Senior centers have become an oasis from the heat

CPS Energy has options for seniors with high energy bills

SAN ANTONIO – Rather than stay home trying to cool off with little to no air conditioning, seniors age 60 and older are finding an oasis from the heat at the city’s 11 senior centers.

“We wanted them to be able to come in for the activities. And now we’re finding they are coming in because of the heat,” said Bertha Franklin, manager of the District 5 Senior Center in the 2700 block of South Presa.

Most are on fixed incomes struggling to pay the higher energy costs, which is why some try to reduce their usage at home by coming to the senior center where the air conditioning is free, along with the meals, snacks and activities.

“It’s been a blessing, really has,” said Alma McRae, one of the regulars at the center.

McRae said she was relieved to see her last CPS Energy bill was under $100.

“Thank goodness,” she said.

But others like Maria Perez said her bill was twice that amount for using her only window unit.

“I have a thermometer in the kitchen. It reaches 100 degrees,” Perez said.

But CPS Energy does have several options for seniors, such as having more time to pay, and if they’re eligible, possible discounts, and waivers on late fees.

CPS Energy also has a policy to halt disconnects due to late payments whenever there is a heat advisory issued by the National Weather Service.

Although San Antonio has been under many heat advisories this summer, there are none in effect as of Wednesday.

CPS Energy sent KSAT the following statement:

“CPS Energy does not disconnect when the National Weather Service issues a heat advisory for a county in the CPS Energy Service Area, and the first two calendar days following the termination of such advisory.

“For example, in the month of July, there were only two days that we were allowed to do disconnects because of the number of heat advisories issued.”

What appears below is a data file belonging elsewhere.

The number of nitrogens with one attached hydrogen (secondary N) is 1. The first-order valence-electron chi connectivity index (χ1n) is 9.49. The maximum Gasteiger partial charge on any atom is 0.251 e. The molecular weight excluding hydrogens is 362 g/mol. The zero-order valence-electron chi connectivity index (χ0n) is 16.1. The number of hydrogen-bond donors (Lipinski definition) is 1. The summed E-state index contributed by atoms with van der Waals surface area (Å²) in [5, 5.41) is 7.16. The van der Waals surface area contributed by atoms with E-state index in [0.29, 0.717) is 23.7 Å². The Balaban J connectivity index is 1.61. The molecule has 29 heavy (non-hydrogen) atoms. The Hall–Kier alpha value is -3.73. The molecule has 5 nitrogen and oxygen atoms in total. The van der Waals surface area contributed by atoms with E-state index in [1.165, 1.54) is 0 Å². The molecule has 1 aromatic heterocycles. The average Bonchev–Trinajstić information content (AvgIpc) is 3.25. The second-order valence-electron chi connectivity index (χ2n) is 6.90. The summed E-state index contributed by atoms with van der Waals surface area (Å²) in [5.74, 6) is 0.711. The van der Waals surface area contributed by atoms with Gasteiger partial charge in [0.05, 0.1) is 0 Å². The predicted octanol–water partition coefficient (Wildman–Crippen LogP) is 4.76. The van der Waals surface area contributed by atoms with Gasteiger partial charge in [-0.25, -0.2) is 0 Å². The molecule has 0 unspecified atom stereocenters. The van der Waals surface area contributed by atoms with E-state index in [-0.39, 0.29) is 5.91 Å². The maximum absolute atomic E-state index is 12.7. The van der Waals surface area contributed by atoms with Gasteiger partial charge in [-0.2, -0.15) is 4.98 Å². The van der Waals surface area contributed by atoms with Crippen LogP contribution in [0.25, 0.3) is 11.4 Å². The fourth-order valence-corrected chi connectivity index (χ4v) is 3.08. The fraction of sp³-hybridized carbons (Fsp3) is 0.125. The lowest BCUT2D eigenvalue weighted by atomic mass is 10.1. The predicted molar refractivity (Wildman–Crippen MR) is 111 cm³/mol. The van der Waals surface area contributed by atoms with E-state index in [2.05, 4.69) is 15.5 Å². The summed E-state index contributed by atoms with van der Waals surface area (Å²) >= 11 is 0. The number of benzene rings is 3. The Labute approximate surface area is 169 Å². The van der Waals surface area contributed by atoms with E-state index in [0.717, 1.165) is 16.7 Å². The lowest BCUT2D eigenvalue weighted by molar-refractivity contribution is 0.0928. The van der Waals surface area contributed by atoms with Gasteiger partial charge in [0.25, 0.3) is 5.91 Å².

However, since heat advisories can vary from region-to-region, based on temperatures and other conditions, the AARP Texas has filed an emergency petition with the Public Utility Commission to simplify the process.

In its news release, AARP Texas said as it is now, “This rule makes it difficult for customers to know when a local disconnection ban is in effect and impossible to predict when the ban might be lifted and the power could be shut off.”

AARP Texas joined the Texas Consumer Association in asking the PUC “to suspend its current extreme weather disconnection rules as well as to stop disconnecting electric service due to past-due bills until at least Sept. 15.”

Not only that, AARP Texas said it wants energy providers to report how many current accounts have been disconnected for lack of payment, then update those reports weekly through at least November.

“We collectively believe it’s a matter of public safety,” said Stephanie Mace, an associate state director of advocacy and outreach at AARP Texas. “An electricity disconnection moratorium is a key provision for public health and safety.”

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About the Authors:

Jessie Degollado has been with KSAT since 1984. She is a general assignments reporter who covers a wide variety of stories. Raised in Laredo and as an anchor/reporter at KRGV in the Rio Grande Valley, Jessie is especially familiar with border and immigration issues. In 2007, Jessie also was inducted into the San Antonio Women's Hall of Fame.

Adam Barraza is a photojournalist at KSAT 12 and an El Paso native. He interned at KVIA, the local ABC affiliate, while still in high school. He then moved to San Antonio and, after earning a degree from San Antonio College and the University of the Incarnate Word, started working in news. He’s also a diehard Dodgers fan and an avid sneakerhead.